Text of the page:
Dr. Weitz: Yeah, there was one company that had three different ones that didn’t sell so they stopped it.
Dr. Thompson: Right. Because women are like, “I don’t want to do that.” And a lot of women, they choose the one a days, right? Because who wants to take eight pills a day? That’s hard.
Dr. Weitz: I hear that all the time. Yeah. I can’t swallow a bunch of pills. I’m feeling nauseous. What can I do?
Dr. Thompson: Yeah. And-
Dr. Weitz: Open up the capsule and put in the shake.
Dr. Thompson: Exactly. When you look at the material physiology, it is true. There isn’t a prenatal out there that follows all of the maternal needs because a prenatal is designed to help that baby grow. A maternal vitamin would be definitely more of a better nomenclature. We look at first trimester for example. There’s so many metabolic changes that happen. Women have oftentimes up to 15 times the amount of insulin being produced in the first trimester. Certain vitamins like thiamine, magnesium, vitamin D, those become super essential in that first trimester to help for that.
Dr. Weitz: It’s interesting. Can you talk about why there’s 15 times more insulin being produced?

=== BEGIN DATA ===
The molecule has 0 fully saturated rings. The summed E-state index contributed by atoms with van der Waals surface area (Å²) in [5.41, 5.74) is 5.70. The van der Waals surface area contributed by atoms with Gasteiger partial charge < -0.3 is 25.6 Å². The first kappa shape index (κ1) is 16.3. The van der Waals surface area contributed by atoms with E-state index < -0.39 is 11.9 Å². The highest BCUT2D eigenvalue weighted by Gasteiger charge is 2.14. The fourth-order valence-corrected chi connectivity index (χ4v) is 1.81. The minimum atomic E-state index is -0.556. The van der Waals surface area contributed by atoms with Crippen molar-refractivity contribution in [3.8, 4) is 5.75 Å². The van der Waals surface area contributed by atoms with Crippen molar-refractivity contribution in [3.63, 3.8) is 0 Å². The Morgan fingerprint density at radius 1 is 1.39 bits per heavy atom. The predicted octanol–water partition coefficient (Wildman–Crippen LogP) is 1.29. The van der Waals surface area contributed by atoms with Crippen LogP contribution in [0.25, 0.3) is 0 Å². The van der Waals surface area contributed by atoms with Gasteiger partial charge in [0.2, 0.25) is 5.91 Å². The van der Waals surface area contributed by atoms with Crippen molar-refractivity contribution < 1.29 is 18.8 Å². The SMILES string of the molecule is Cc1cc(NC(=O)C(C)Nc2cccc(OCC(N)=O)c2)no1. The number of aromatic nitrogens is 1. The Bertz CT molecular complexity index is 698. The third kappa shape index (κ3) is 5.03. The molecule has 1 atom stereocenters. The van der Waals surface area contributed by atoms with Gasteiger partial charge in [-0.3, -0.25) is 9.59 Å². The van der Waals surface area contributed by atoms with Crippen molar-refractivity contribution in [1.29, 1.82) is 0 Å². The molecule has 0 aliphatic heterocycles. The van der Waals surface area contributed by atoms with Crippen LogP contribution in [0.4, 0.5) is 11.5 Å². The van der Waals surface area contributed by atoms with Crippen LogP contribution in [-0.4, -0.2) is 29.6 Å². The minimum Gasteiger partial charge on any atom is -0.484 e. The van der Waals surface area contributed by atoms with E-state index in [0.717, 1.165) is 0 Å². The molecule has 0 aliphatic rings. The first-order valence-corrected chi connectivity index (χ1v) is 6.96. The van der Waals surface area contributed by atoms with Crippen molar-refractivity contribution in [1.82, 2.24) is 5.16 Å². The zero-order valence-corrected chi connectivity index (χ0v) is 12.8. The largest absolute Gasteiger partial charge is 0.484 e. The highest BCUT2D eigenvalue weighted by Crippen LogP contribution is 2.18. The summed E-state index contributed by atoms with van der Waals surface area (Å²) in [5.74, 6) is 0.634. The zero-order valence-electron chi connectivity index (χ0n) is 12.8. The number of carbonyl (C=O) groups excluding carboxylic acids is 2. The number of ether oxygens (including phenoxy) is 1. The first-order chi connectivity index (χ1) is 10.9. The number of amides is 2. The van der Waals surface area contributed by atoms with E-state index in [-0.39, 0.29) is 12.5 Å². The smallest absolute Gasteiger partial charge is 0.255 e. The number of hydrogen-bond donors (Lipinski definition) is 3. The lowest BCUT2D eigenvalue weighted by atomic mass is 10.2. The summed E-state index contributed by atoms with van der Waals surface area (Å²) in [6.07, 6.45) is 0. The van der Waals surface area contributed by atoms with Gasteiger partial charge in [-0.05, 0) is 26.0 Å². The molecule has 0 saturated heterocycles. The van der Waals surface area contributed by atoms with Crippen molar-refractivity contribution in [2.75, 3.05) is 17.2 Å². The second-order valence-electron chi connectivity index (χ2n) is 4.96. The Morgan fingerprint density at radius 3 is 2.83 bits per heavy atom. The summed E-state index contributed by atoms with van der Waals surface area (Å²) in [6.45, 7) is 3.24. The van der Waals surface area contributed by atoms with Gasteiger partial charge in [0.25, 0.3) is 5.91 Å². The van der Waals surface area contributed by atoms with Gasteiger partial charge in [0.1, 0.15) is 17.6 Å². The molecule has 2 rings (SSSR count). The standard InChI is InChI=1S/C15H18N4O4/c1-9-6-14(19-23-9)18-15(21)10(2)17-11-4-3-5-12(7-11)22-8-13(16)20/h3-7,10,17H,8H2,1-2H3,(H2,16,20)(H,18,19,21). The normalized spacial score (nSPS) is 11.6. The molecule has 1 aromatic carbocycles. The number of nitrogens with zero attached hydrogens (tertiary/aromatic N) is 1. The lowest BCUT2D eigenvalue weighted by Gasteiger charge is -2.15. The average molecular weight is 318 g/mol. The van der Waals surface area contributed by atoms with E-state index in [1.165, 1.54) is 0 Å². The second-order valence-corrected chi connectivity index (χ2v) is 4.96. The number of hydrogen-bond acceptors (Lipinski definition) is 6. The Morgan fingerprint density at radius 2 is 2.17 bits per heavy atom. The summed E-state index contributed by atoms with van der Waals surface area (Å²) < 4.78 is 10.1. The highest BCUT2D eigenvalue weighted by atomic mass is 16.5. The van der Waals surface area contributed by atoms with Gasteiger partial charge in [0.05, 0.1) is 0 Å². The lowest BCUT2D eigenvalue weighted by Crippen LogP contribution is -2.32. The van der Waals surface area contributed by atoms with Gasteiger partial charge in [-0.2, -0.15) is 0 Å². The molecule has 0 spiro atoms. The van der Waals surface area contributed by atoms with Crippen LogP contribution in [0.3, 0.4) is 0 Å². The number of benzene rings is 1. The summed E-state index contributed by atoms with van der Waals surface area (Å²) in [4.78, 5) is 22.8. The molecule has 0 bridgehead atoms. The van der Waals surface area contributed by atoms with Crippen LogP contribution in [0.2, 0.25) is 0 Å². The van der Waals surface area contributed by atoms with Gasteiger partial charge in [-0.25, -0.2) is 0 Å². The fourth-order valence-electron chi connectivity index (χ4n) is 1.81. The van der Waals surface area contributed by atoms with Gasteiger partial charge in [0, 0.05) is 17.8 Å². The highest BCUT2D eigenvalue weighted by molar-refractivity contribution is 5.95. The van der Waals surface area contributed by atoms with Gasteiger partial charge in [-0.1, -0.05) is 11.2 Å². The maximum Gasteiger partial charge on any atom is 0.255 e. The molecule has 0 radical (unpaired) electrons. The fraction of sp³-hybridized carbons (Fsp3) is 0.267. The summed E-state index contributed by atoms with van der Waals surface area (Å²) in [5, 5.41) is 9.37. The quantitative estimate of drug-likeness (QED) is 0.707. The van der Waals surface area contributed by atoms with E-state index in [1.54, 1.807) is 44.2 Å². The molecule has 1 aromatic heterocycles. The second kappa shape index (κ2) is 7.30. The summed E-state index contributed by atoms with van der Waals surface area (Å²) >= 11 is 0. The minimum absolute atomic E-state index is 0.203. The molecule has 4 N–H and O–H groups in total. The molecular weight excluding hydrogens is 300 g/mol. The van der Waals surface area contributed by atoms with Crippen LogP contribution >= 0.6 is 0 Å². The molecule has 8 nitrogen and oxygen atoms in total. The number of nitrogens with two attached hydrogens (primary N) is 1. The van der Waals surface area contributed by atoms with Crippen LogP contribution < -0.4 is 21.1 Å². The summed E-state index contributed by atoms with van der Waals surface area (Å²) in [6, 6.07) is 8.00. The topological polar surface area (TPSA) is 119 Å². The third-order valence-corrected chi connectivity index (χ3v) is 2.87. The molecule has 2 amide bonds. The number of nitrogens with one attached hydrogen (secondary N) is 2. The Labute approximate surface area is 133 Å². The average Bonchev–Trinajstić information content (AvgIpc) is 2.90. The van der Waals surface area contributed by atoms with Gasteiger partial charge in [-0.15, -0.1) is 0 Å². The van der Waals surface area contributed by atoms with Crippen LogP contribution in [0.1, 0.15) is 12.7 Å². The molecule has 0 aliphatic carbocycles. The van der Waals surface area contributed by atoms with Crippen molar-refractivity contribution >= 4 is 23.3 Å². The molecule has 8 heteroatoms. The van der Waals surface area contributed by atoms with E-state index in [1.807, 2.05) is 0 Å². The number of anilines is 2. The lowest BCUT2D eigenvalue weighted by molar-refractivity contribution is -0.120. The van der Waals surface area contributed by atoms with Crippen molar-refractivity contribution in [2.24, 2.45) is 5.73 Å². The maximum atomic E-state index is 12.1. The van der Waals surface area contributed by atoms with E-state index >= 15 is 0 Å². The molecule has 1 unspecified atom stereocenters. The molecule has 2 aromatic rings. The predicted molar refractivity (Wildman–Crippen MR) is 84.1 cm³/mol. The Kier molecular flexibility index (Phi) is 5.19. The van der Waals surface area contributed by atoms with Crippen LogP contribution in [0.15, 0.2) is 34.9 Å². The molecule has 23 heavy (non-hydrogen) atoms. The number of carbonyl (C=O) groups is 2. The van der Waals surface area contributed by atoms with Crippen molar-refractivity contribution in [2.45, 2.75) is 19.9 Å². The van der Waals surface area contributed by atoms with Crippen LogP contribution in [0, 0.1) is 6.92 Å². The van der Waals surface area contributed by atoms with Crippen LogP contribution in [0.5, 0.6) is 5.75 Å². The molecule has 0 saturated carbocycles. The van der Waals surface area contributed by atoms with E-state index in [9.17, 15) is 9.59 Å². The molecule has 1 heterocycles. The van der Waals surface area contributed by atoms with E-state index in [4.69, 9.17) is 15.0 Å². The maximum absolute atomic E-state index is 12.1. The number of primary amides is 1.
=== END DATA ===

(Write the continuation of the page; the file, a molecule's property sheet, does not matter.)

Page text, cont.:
Dr. Thompson: Let’s thank HCG for that. And the need of glucose to facilitate cellular development of the placenta in the uterus. That takes a lot of really quick energy. And sugar is our best source of really quick fast energy and cellular development. And so, when HCG, so it’s the embryo as it develops its little trophoblast cells that become the placenta, we get that production of HCG, which is what we measure in, say, pregnancy tests. HCG in that first trimester completely hijacks the maternal physiology. The first thing it does is it wants to get a lot of sugar to that uterus to help grow that baby and that placenta primarily. And it does that by stimulating the pancreas to increase a lot of insulin. And some studies measure up to 15 times normal levels of insulin production. It’s one of the reasons that women have a lot of morning sickness. To me, it seems like just a horrible biological mechanism that when your blood sugar drops, you get nauseous. Why would your body want to vomit when you actually need more food? But that’s what it does. People who get hypoglycemic, they get a little shocky and they get nauseous. And we see that in that first trimester, is one of the primary causes of morning sickness is low blood sugar.